Scientists discover 3 vaccines to battle Zika
Three Zika vaccines have been found to give complete protection against the virus in monkeys and scientists say they are ready to be trialled on humans.
The breakthrough offers hope that within months an effective jab will be available to prevent the devastating infection, which has been linked to more than 1,700 cases of microcephaly, a birth defect which leaves babies with shrunken heads.
Yesterday, a collaboration of scientists including researchers from Harvard University and the University of Sao Paulo in Brazil, confirmed that tests of three vaccines had given complete immunity to rhesus monkeys.
British virologists said the announcement was "as good a result as you could have wished for", and an "important step" in combating the disease.
Senior author Dr Dan Barouch, Professor of Medicine at Harvard Medical School and the Beth Israel Deaconess Medical Centre said: "Three vaccines provided complete protection against Zika virus in non-human primates, which is the best animal model prior to starting clinical trials.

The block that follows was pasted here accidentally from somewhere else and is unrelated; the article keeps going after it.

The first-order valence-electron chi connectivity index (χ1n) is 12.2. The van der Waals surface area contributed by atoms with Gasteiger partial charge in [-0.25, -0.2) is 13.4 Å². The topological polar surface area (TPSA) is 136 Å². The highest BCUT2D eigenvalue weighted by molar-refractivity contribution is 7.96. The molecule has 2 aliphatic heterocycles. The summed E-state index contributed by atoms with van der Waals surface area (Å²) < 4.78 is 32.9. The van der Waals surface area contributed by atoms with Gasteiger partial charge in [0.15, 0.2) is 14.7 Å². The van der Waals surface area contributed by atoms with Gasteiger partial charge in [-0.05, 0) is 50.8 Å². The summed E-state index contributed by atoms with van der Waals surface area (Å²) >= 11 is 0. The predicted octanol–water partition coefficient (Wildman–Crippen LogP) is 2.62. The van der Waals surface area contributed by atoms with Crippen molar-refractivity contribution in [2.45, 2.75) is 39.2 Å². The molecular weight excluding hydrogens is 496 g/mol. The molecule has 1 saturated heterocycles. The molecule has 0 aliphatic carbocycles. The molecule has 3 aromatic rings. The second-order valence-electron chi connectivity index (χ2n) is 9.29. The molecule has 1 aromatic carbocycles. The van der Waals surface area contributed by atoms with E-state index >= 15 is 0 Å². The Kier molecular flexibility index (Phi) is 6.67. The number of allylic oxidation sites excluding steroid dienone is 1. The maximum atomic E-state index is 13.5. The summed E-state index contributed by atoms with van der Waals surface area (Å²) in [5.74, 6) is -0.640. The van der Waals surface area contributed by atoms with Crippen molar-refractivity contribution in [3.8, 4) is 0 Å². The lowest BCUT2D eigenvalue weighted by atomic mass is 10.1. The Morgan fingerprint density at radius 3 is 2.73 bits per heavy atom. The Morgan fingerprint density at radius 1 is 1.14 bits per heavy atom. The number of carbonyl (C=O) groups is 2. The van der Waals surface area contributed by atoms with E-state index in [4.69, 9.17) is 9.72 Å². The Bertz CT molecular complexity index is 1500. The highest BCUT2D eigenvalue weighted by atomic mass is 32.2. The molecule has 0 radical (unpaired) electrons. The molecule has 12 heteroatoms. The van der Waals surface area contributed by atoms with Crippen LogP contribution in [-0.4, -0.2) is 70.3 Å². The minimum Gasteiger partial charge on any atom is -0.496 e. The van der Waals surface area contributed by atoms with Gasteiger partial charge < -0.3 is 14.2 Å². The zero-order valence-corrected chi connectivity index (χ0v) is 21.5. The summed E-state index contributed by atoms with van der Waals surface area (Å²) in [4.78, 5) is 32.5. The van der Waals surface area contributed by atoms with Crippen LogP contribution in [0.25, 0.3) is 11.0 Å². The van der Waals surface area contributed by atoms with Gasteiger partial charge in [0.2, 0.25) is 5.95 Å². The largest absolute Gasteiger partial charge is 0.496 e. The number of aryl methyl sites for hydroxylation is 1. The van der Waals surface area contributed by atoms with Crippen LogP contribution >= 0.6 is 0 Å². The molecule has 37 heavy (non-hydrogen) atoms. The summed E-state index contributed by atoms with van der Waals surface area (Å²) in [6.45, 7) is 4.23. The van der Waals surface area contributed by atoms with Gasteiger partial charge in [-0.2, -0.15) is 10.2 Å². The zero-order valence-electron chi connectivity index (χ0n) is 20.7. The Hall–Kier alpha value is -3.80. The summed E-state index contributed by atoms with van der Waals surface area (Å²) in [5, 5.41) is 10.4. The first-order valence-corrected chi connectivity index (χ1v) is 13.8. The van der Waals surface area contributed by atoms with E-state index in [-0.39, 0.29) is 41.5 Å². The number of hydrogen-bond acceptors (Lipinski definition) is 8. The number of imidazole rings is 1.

"The consistent and robust protection against Zika virus in both rodents and primates fuels our optimism about the development of a safe and effective Zika vaccine for humans."
Babies can be born with shrunken heads if their mothers catch Zika when they are pregnant
Laboratories across the world have been rushing to develop a vaccine since the Zika outbreak began last year.
The pressure has mounted after it was confirmed this week that 15 people in Florida had caught the virus from local populations of mosquitoes. In an unprecedented move, the Center for Disease Control warned pregnant women to keep away from an area of north Miami.
Two of the three vaccines were developed by BIDMC and a third was created by Army researchers from The Walter Reed Army Institute of Research (WRAIR).
One virus consisted of an inactivated form of the Zika virus and the other two used a fragment of viral DNA to trigger an immune response.
A total of 20 monkeys were used to test the three vaccines and after two weeks all showed complete protection and were not infected when exposed to strains from Brazil and Peurto Rico. There were no side effects to the vaccine.
"Results from both mouse and non-human primate testing are encouraging and support a decision to advance our vaccine candidate to human trials," said Col. Stephen Thomas, an infectious disease Army physician and a vaccinologist at the WRAIR.